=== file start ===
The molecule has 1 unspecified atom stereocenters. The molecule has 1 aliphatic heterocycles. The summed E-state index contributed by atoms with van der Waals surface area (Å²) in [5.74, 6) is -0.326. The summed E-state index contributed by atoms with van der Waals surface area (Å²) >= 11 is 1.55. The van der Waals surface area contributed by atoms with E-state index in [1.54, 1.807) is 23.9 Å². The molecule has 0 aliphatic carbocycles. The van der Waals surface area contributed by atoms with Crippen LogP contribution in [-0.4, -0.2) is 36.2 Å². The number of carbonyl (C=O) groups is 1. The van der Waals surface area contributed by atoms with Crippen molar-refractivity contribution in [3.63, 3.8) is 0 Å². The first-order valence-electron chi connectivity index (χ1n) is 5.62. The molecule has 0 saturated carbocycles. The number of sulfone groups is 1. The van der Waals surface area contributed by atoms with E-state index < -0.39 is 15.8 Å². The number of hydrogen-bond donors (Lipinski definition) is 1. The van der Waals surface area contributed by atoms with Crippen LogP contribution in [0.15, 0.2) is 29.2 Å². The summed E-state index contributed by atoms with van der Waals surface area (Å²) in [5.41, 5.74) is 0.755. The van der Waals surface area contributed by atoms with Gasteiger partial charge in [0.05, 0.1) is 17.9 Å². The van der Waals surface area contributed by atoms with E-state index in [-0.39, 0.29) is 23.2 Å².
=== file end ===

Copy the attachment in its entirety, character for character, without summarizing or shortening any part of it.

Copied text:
The molecule has 1 unspecified atom stereocenters. The molecule has 1 aliphatic heterocycles. The summed E-state index contributed by atoms with van der Waals surface area (Å²) in [5.74, 6) is -0.326. The summed E-state index contributed by atoms with van der Waals surface area (Å²) >= 11 is 1.55. The van der Waals surface area contributed by atoms with E-state index in [1.54, 1.807) is 23.9 Å². The molecule has 0 aliphatic carbocycles. The van der Waals surface area contributed by atoms with Crippen LogP contribution in [-0.4, -0.2) is 36.2 Å². The number of carbonyl (C=O) groups is 1. The van der Waals surface area contributed by atoms with Crippen molar-refractivity contribution in [3.63, 3.8) is 0 Å². The first-order valence-electron chi connectivity index (χ1n) is 5.62. The molecule has 0 saturated carbocycles. The number of sulfone groups is 1. The van der Waals surface area contributed by atoms with E-state index < -0.39 is 15.8 Å². The number of hydrogen-bond donors (Lipinski definition) is 1. The van der Waals surface area contributed by atoms with Crippen LogP contribution in [0.15, 0.2) is 29.2 Å². The summed E-state index contributed by atoms with van der Waals surface area (Å²) in [5.41, 5.74) is 0.755. The van der Waals surface area contributed by atoms with Gasteiger partial charge in [0.05, 0.1) is 17.9 Å². The van der Waals surface area contributed by atoms with E-state index in [-0.39, 0.29) is 23.2 Å².